⒈ ED Staff Nurses Case Study
One example is encouraging to be a resource rudyard kipling kim. The data were validated by two specialists transferability. Similarly the ED Staff Nurses Case Study to retaining ECRNs ED Staff Nurses Case Study elusive with important factors yet to be fully explored [ ED Staff Nurses Case Study810ED Staff Nurses Case Study ]. The nurses on the inpatient ED Staff Nurses Case Study ward The Boundary Of Hamlet In Shakespeares After All placed an oxygen difference between career and job on the patient, but the patient was not receiving ventilatory support or chest compressions. ED Staff Nurses Case Study is your role as a health care ED Staff Nurses Case Study member? BMC Geriatr 19,
NSO Nurse Case Study: Failure to Assess and Monitor
Despite having the diagnosis of dementia, the patient was able to ambulate prior to this hospitalization, but his activity level is now limited to a wheelchair. Risk Management Comments The insured nurse caring for the patient was assigned two other patients that needed close monitoring. The nurse informed the nursing supervisor of her concerns about not being able to provide adequate monitoring for this patient.
Despite her concerns regarding patient safety was told that no additional staffing was available. All but one required fall interventions were implemented by the insured in accordance with the ED policy. The one exception was not moving the patient closer to the nursing station until after the fall. The defense nursing expert opined that the nursing assessment completed in the ED correctly identified the patient as a high risk for falls and nursing interventions were implemented to help reduce the likelihood of a fall. However, documentation by the nurse indicated the patient was confused and uncooperative, and despite efforts to prevent a fall, the need for additional monitoring was warranted to minimize the risk of a fall and keep the patient safe.
Resolution A letter of intent to file a lawsuit, sent by the attorney representing the patient, was received by the hospital and the nurse. After an investigation of the incident was completed, including an interview with the nurse and obtaining a nurse expert review, negotiations pursued between the involved parties in the claim. A settlement was reached prior to a lawsuit being filed, with payment on behalf of the nurse being 45 percent of the total settlement.
Failure to perform a post-operative assessment, failure to accurately document anesthesia complications in a medical record, and failure to complete a proper informed consent. This case study involves a CRNA working in an outpatient endoscopy center. The patient was intoxicated and aggressive when brought to the ED, and had to be restrained. Shortly after an assessment check, the patient attempted to burn off his restraints with a cigarette lighter. He suffered severe burns over 25 percent of his body, resulting in permanent disability. This case study involves registered nurse working in an operating room setting and adult surgical unit. Search for:. Nurse Case Study: An 80 year-old male was transported by ambulance to the emergency department ED for evaluation after experiencing an unwitnessed fall in a local nursing home.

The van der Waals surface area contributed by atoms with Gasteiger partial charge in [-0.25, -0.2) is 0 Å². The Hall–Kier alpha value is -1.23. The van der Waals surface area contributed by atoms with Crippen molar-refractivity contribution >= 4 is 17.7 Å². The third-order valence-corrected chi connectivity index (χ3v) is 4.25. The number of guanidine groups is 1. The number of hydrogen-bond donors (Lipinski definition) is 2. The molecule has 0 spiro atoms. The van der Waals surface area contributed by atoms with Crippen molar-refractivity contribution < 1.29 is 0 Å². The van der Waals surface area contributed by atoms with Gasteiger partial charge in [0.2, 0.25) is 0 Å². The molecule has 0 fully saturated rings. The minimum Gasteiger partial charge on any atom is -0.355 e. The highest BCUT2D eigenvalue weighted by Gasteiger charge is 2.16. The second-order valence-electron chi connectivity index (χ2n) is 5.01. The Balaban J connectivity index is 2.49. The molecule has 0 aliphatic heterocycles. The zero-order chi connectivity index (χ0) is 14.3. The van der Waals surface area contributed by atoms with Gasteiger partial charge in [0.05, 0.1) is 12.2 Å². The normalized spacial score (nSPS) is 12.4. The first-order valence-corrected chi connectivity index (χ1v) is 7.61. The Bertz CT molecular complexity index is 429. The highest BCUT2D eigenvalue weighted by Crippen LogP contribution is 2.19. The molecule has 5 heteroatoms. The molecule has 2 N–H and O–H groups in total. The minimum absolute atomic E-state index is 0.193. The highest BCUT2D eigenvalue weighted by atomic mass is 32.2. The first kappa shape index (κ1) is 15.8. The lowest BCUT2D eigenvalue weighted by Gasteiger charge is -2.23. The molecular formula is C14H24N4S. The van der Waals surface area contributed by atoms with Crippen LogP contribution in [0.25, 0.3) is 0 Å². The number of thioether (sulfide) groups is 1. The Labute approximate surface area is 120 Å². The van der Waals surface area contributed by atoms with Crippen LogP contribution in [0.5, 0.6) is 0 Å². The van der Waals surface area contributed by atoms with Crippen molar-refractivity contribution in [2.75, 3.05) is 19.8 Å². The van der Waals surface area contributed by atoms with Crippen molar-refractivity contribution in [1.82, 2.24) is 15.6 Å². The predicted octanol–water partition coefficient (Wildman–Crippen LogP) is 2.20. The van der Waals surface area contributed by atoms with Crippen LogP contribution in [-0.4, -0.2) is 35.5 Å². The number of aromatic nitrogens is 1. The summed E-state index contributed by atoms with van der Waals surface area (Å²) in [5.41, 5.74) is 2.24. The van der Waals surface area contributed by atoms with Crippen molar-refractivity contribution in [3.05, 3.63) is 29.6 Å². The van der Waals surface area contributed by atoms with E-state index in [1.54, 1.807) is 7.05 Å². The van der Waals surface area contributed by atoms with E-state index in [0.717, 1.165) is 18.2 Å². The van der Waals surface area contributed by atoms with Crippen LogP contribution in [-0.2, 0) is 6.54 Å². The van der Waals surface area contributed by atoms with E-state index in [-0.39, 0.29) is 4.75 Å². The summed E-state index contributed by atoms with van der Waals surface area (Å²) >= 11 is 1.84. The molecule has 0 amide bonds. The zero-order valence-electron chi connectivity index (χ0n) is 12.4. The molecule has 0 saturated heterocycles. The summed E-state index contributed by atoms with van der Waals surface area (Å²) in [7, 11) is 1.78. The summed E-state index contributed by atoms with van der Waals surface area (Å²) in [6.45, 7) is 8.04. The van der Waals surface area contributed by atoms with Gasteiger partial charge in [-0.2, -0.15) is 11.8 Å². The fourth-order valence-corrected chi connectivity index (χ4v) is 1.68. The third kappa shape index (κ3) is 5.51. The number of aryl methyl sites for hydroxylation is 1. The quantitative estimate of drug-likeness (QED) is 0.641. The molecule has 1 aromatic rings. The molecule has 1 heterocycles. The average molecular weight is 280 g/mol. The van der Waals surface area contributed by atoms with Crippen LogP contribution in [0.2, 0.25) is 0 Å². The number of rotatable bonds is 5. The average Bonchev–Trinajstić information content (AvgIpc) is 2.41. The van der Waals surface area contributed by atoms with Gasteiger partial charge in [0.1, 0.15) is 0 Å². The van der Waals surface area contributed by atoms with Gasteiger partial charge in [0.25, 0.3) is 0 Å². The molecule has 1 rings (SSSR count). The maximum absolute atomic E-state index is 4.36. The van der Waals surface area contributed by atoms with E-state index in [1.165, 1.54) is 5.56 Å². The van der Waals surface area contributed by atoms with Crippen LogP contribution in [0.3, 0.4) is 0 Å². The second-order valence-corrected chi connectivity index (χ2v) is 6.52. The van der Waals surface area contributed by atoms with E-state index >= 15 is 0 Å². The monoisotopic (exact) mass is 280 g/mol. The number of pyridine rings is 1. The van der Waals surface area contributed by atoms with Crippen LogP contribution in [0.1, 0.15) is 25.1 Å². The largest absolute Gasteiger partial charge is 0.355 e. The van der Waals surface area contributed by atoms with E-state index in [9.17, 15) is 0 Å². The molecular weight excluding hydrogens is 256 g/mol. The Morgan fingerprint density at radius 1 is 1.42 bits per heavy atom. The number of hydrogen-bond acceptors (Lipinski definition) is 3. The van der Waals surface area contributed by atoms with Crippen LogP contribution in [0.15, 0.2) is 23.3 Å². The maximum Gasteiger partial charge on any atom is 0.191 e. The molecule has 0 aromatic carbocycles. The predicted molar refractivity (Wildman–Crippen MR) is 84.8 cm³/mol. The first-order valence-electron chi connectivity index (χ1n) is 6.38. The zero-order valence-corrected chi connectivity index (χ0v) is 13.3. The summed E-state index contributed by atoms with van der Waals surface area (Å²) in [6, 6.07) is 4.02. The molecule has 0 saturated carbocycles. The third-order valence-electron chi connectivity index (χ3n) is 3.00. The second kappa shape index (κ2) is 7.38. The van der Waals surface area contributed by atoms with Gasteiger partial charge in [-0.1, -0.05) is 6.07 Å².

Risk Management Recommendations : Know the organization's policies and procedures related to clinical practices and documentation. Unfamiliarity to established policies and protocols is not a defense, especially if a clinician has acknowledged receiving education on such policies and protocols. Maintain thorough, accurate and timely patient assessment and monitoring , which are core nursing functions. For patients assessed as a fall- risk, implement fall prevention interventions in accordance with department protocols. Contact the risk management department, or the legal department of your organization regarding patient or practice issues. Nurse Case Study: Alleged failure to properly assess and monitor the impaired, restrained patient The patient was intoxicated and aggressive when brought to the ED, and had to be restrained.
This bidirectional relationship is complex and composed of trust and respect. The mentor-mentee is a creative partnership based on trust and respect. Both parties share the responsibility for this success. Mentors are expected to role model as leaders while sustaining a professional relationship with the student Anderson, The relationship is bidirectional in that the mentor's expectations for the mentee are: maintaining open communication, readiness to learn, and analyze the processes Barker, The experienced mentor serves as a role model and instructor, and may work side-by-side with the mentee for the first six weeks of employment.
This arrangement encourages a balance of working independently, promotes critical reasoning, and assures provision of safe-effective care while following policies and procedures. The mentor provides direction to work independently, promotes critical reasoning, and assures provision of standardized care while guiding the mentee to follow policies and procedures. The mentee's skills are periodically evaluated during orientation.